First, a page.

Grider is a gifted educator that has the respect of all his students, both past and present, that I have spoken with. He, like you and I, also suffers from a fatal flaw: He can't keep his mouth shut when he gets pissed off, and his outrageous comments routinely make a situation spiral out of control. But so what? We all have our quirks. Who among us has handled every situation perfectly with top-notch diplomacy? Not me, sure as hell. But at the end of the day, Mr. Grider is there to teach your kids, and if they are happy, you should be too.

Teaching is a noble profession, one of which most of us are spectacularly unqualified. But there are still some similarities in work life. I think we can all relate to the "office politics" that can make one's work life miserable. This is where Grider under-performs. But parents and the media need to get off this teachers back, because he is obviously fulfilling his commitment to his students, and that really is "Job 1".

This situation, like all the others of late, has been handled terribly by JCPS Superintendent Dr. Sheldon Berman, and speaks more to Berman's inability to handle crisis (real or not) than it does David Grider's inability to shut his mouth. Get rid of that ridiculous security guard, and get Grider a class in tact.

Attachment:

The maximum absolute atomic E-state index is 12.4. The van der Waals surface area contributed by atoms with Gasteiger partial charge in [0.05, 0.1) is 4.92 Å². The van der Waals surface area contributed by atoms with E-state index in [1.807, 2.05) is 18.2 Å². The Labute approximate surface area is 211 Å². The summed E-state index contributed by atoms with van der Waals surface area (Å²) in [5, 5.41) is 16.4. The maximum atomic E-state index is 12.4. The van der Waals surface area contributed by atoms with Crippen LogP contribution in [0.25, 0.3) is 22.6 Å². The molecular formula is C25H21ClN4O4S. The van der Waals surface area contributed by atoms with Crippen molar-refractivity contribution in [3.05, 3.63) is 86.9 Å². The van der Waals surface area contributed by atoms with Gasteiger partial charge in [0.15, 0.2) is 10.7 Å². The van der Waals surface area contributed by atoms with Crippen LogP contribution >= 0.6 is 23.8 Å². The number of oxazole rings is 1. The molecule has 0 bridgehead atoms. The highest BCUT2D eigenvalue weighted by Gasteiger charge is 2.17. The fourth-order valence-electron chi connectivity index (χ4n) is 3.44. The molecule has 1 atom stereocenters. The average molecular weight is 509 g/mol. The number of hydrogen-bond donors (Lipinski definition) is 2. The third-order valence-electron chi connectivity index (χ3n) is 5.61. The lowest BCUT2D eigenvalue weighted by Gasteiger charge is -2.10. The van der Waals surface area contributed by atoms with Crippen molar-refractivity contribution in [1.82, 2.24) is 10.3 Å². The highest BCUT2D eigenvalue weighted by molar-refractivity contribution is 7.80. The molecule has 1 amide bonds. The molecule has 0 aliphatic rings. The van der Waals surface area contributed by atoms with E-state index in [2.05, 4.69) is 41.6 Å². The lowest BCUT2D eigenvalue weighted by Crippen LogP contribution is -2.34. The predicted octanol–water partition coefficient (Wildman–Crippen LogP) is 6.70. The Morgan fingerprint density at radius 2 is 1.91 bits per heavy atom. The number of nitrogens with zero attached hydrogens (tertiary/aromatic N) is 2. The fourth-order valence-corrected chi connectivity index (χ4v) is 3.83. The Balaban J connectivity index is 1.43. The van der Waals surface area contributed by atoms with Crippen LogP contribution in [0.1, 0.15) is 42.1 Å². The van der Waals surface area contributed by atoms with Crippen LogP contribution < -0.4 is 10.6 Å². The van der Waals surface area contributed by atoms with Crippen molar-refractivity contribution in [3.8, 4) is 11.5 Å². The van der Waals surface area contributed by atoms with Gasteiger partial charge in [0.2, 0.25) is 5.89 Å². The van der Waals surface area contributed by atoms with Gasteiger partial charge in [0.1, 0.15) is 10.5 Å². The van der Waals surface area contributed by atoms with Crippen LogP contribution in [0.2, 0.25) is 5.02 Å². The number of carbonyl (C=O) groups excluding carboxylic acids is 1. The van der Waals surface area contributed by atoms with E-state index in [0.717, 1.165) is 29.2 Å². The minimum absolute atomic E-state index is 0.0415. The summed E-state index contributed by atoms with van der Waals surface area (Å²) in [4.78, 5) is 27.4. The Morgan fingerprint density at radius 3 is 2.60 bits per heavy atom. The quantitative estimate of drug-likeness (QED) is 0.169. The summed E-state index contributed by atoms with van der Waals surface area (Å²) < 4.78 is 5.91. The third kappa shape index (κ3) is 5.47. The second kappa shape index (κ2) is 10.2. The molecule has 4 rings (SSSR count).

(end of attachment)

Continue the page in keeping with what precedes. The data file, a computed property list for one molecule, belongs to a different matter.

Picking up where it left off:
Case closed.
Class dismissed.

Defendants Added In Gilpin Case

Fox41 is reporting that three defendants have been added to the civil suit brought by the parents of Max Gilpin, the 15 year old PRP high school student who died following a football practice last August.

Click HERE for more.

Ex-Dixie Teacher Grider Getting Wild at Wilt

The nuttiness at Wilt Elementary is getting cranked up to unacceptable levels. To Wit: Nearly a week after the sentencing of ex-Dixie Elementary School principal Adrian Sanford on felony theft charges, there is another former employee of the school in the news. WHAS11 reports that teacher David Grider is being followed by a security guard at Wilt Elementary after allegedly making a threat against that school's principal.

Mr. Grider taught at Dixie Elementary under Sanford, and was once accused of hitting a student with his car during a protest and being verbally abusive to fifth grade students while at Dixie.

See the complete report HERE.

If there is anyone with additional information on the accused, please contact me. Confidentiality Assured.

Have You Read Your Paper Today?

Monday usually equals a terrible newspaper, but today's Courier-Journal has come alive with no less than four (4) hot articles. Look:

- Absent a miracle, Stumbo's slot bill will not receive a vote this session. It looks as though some legislators are content to wait until the state's economic condition is terminal before doing anything to bring revenue. Read the details HERE.

- National coal waste storage standards are badly needed and may become reality soon thanks to a series of environmental disasters involving the millions of gallons of liquid poison sludge stored in "ponds". James Bruggers has the story HERE.

- One year after Metro Public Works engineering supervisor Ali Ahmadi illegally constructed the building housing the Javanon Soccer Club, neighbors are still outraged, the structure still stands and the club still operating. More about the cronyism HERE.

- Joe Gerth writes about the "Mayor for Life" and his political future. Juicy gossip HERE.